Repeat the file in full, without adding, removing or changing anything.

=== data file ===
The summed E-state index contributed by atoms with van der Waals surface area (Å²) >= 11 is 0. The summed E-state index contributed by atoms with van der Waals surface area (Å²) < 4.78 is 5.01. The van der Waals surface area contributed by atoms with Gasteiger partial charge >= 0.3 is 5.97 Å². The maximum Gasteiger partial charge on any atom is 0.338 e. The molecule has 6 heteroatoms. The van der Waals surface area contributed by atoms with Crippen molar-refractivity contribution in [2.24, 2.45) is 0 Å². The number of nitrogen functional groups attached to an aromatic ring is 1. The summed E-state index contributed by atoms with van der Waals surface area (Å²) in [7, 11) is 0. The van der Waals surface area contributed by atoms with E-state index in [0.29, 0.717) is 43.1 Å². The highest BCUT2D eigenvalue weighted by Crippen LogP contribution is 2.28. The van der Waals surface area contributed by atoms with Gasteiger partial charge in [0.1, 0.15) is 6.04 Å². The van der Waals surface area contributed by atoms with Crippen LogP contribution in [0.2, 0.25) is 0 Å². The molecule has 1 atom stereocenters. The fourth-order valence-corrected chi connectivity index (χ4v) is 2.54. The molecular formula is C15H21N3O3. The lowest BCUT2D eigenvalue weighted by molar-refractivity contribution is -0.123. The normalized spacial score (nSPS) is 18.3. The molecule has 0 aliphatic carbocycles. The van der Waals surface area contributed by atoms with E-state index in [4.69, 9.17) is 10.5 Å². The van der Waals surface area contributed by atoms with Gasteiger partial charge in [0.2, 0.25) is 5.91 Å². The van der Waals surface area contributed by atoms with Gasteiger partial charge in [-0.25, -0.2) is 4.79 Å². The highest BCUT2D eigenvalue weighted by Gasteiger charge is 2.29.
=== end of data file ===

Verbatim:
The summed E-state index contributed by atoms with van der Waals surface area (Å²) >= 11 is 0. The summed E-state index contributed by atoms with van der Waals surface area (Å²) < 4.78 is 5.01. The van der Waals surface area contributed by atoms with Gasteiger partial charge >= 0.3 is 5.97 Å². The maximum Gasteiger partial charge on any atom is 0.338 e. The molecule has 6 heteroatoms. The van der Waals surface area contributed by atoms with Crippen molar-refractivity contribution in [2.24, 2.45) is 0 Å². The number of nitrogen functional groups attached to an aromatic ring is 1. The summed E-state index contributed by atoms with van der Waals surface area (Å²) in [7, 11) is 0. The van der Waals surface area contributed by atoms with E-state index in [0.29, 0.717) is 43.1 Å². The highest BCUT2D eigenvalue weighted by Crippen LogP contribution is 2.28. The van der Waals surface area contributed by atoms with Gasteiger partial charge in [0.1, 0.15) is 6.04 Å². The van der Waals surface area contributed by atoms with Crippen LogP contribution in [0.2, 0.25) is 0 Å². The molecule has 1 atom stereocenters. The fourth-order valence-corrected chi connectivity index (χ4v) is 2.54. The molecular formula is C15H21N3O3. The lowest BCUT2D eigenvalue weighted by molar-refractivity contribution is -0.123. The normalized spacial score (nSPS) is 18.3. The molecule has 0 aliphatic carbocycles. The van der Waals surface area contributed by atoms with E-state index in [4.69, 9.17) is 10.5 Å². The van der Waals surface area contributed by atoms with Gasteiger partial charge in [0.2, 0.25) is 5.91 Å². The van der Waals surface area contributed by atoms with Gasteiger partial charge in [-0.25, -0.2) is 4.79 Å². The highest BCUT2D eigenvalue weighted by Gasteiger charge is 2.29.